Jae said...

In some ways, the recent direction taken or planned for all three shows: Endeavour, Sherlock and Miss Marple, is very similar. Introduce a well-known character at an earlier time in his life which will (I assume) show the development of some of his more memorable behaviors and characteristics or introduce an iconic character in another century, demonstrating the parallels between centuries through that character's quirks and intellect. In each of these cases, only one major element is changed, when it takes place. The essence of the characters, the locations and the types of stories they engage in remain the same so the changes are comfortable and even anticipated. My reservations with the proposed Miss Marple adaptations isn't with Jennifer Garner, who is a decent actress. It's with the number of changes being suggested in what appears to be an attempt to make something that is already successful more commercial to a younger audience. Age, era and country being changed which also means the character loses nearly all identification with who she is and what she represents. The only thing left is her name at which point it seems that might as well be changed too and something original developed. That's not to say the adaptation can't be done. Just that it is more difficult with such an internationally familiar character. There are numerous shows adapted for US television that originated in the UK and vice versa, Romeo and Juliet became West Side Story. Using another angle, the Agatha Christie books inspired the Margaret Rutherford Miss Marple movies as well as the many variations of And then There were None. Assuming it gets through production, I'll watch despite my reservations because I love a good mystery... and I hope it does turn out to be good.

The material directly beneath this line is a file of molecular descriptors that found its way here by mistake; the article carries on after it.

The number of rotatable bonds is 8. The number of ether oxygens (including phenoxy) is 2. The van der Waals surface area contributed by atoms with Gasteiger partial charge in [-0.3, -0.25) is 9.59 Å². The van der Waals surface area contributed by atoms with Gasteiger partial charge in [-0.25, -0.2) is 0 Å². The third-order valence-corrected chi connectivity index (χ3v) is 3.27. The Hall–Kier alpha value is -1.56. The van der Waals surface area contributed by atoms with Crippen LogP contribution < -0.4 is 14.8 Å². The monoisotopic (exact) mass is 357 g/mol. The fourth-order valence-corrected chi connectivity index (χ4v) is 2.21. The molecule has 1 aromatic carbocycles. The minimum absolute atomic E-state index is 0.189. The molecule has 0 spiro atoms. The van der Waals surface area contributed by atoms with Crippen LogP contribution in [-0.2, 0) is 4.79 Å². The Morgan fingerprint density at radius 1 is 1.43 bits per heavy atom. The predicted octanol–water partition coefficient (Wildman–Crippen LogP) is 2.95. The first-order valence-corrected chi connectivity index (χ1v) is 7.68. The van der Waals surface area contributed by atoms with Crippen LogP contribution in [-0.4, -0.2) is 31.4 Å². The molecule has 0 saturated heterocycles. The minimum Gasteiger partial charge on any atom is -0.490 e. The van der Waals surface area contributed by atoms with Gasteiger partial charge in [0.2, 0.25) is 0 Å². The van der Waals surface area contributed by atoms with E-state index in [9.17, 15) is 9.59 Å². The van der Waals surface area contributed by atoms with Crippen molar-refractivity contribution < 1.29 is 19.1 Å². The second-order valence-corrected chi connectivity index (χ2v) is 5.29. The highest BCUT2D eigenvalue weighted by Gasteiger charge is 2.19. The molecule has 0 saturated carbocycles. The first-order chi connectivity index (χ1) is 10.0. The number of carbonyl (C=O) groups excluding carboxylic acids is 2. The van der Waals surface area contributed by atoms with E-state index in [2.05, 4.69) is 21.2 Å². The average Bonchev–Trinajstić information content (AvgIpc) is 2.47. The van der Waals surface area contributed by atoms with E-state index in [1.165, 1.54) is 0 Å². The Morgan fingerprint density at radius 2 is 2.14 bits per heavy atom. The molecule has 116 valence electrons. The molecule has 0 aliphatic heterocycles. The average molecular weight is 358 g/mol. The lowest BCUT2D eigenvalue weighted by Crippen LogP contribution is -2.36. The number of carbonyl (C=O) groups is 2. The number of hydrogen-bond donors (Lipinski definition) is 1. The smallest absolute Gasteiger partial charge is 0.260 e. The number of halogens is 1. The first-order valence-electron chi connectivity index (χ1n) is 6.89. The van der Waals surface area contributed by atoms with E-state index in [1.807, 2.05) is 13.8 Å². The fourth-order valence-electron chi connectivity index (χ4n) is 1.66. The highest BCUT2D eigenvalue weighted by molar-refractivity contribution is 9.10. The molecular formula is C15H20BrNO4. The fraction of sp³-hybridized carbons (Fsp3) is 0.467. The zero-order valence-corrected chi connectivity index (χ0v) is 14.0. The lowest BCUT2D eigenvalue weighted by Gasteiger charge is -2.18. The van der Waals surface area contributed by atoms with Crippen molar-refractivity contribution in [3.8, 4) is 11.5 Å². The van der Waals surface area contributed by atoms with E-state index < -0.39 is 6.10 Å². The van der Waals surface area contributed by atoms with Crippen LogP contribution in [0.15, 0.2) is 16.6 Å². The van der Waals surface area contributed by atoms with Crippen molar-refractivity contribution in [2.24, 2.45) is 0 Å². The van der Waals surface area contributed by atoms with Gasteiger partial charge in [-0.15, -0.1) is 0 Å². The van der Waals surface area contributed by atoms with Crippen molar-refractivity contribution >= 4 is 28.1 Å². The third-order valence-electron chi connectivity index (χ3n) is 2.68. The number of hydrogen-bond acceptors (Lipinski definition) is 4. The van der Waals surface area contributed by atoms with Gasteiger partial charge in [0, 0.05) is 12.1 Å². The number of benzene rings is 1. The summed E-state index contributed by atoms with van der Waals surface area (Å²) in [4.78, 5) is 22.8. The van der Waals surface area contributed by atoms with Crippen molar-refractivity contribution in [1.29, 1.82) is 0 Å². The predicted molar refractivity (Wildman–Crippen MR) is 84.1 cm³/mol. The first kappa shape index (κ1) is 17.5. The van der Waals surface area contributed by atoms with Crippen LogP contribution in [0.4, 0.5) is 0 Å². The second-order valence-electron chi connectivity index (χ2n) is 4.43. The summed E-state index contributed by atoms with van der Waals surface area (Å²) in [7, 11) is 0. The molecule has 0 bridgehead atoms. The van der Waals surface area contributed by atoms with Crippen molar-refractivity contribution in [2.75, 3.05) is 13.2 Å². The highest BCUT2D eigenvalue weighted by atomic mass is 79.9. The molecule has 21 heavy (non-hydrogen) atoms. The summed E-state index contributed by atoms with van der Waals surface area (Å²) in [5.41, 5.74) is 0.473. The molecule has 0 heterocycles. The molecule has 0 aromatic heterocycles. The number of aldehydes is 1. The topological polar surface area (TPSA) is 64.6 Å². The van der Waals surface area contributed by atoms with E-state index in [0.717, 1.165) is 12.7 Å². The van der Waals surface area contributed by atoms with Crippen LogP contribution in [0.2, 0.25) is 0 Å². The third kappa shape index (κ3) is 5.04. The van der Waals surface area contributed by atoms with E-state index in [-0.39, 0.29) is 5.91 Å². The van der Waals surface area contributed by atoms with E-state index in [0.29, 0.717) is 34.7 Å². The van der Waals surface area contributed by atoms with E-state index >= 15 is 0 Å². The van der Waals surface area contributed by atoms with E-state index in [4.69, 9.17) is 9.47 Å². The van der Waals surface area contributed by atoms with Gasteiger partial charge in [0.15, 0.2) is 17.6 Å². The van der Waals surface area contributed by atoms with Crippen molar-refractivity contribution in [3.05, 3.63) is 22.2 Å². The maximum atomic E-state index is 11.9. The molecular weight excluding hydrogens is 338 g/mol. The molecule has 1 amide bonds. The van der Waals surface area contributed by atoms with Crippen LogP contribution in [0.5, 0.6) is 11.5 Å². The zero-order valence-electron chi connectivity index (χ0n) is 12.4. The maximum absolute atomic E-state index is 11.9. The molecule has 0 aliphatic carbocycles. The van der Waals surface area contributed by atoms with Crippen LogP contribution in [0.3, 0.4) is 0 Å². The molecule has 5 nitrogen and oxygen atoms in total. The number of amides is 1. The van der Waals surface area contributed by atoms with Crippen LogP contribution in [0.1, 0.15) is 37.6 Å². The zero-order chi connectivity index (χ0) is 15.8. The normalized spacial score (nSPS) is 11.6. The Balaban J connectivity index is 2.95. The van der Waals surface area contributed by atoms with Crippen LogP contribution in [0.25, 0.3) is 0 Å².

A good mystery is one of the reasons I enjoy your blog. Through it, I've discovered and rediscovered writers and entertainment I might not have come across otherwise. So, thank you.

Bill Carlin said...

Sorry to say that I don't think I'll make it to Crimefest this year. My wife, Anne, has been ill and needs some follow-up treatment which doesn't finish until June. Thinking about Harrogate later in the year.

aguja said...

Wishing you a happy and productive year ahead, Martin!

Nan said...

I'm so glad to hear it was good. It is supposed to head over this way. I had a thought as I read your wonderful piece - that if John Thaw has lived maybe we wouldn't be so needy for more Morse. One of the more touching parts of Lewis is when Morse is referred to. I don't think it would feel the same if JT were alive.

I actually think Lewis is better than Morse was. Hathaway and Lewis are a wonderful team.

There are so many mystery series which seem to me to be good candidates for a visual version - Deborah Crombie's comes to mind, and Laurie R. King's. Sometimes it just takes years, so there's hope for your fine work as well.

Martin Edwards said...

Again, thanks very much for your comments. It's interesting to see how popular Lewis has become.
Jae, many good points there, well made. Glad you like the blog.